Fixed Annuity Pitfalls
Annuities have gotten a bad rap for having hidden fees. It's true, fixed annuities have their pitfalls, as does any investment, but most of these problems are easy to avoid for wary investors:
- Don't invest in fixed annuities with cash you'll need tomorrow. Your premium is safe, but early withdrawals are subject to fees.
- Investing Too Young: You'll be charged a 10% IRS tax penalty on income withdrawals made under the age of 59.5.
- Guaranteed rates don't always last the full contract term. A 10 year annuity might guarantee an 8% rate, but only for 6 years. Ask how long the guaranteed rate lasts.
- Withdrawal Charges: Early withdrawals from a fixed annuity can be subject to fees. Look for "No-Load" annuities.
- Interest-Only Penalty-Free Withdrawals: Annual penalty-free withdrawals might exclude principle.
The Biggest Pitfall: Investing Short-term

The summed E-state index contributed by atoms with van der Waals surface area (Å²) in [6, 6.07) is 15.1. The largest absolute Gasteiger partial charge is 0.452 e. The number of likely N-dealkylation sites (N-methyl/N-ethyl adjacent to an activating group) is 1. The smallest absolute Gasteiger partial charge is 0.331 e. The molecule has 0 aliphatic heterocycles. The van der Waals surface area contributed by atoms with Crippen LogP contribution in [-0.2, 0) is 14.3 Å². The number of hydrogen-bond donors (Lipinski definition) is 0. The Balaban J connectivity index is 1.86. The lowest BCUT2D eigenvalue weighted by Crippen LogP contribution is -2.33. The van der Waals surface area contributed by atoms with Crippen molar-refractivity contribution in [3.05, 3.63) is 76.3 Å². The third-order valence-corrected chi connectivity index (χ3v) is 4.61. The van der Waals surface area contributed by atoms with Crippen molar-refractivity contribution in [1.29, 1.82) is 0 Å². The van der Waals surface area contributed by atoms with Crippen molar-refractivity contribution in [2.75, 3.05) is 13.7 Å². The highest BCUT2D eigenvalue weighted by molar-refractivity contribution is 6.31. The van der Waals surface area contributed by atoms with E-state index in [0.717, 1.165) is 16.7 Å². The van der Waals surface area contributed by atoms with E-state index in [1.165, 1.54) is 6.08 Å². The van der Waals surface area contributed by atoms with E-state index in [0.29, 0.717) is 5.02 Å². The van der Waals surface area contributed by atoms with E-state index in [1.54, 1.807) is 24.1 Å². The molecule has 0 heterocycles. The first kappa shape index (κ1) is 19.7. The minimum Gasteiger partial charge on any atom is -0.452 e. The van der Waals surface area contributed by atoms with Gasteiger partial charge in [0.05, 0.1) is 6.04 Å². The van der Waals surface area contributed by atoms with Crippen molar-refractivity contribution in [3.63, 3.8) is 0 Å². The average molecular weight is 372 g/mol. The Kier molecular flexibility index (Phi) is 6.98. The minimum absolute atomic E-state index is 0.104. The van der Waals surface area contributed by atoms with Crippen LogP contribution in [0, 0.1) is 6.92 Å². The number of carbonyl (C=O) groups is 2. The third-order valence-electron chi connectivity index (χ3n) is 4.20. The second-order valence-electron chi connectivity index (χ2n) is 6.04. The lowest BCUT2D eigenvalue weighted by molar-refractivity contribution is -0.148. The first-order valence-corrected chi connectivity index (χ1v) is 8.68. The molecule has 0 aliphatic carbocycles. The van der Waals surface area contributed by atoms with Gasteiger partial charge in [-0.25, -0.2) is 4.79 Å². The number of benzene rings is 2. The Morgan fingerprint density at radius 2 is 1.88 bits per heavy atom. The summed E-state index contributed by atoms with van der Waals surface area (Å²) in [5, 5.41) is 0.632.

By far the greatest annuity investor pitfall is investing money you'll need tomorrow. Annuities are retirement savings vehicles much like a 401(k) and should not be invested in short-term. Because they aren't as liquid as mutual funds or money market accounts, you should only invest nest-egg money.
Buying immediate fixed annuities is an exception to this rule because you'll be receiving a guaranteed monthly income. Before you invest, just be certain that your monthly payments can cover living expenses. You'll want to get a rate quote for your immediate fixed annuity and calculate the monthly payouts.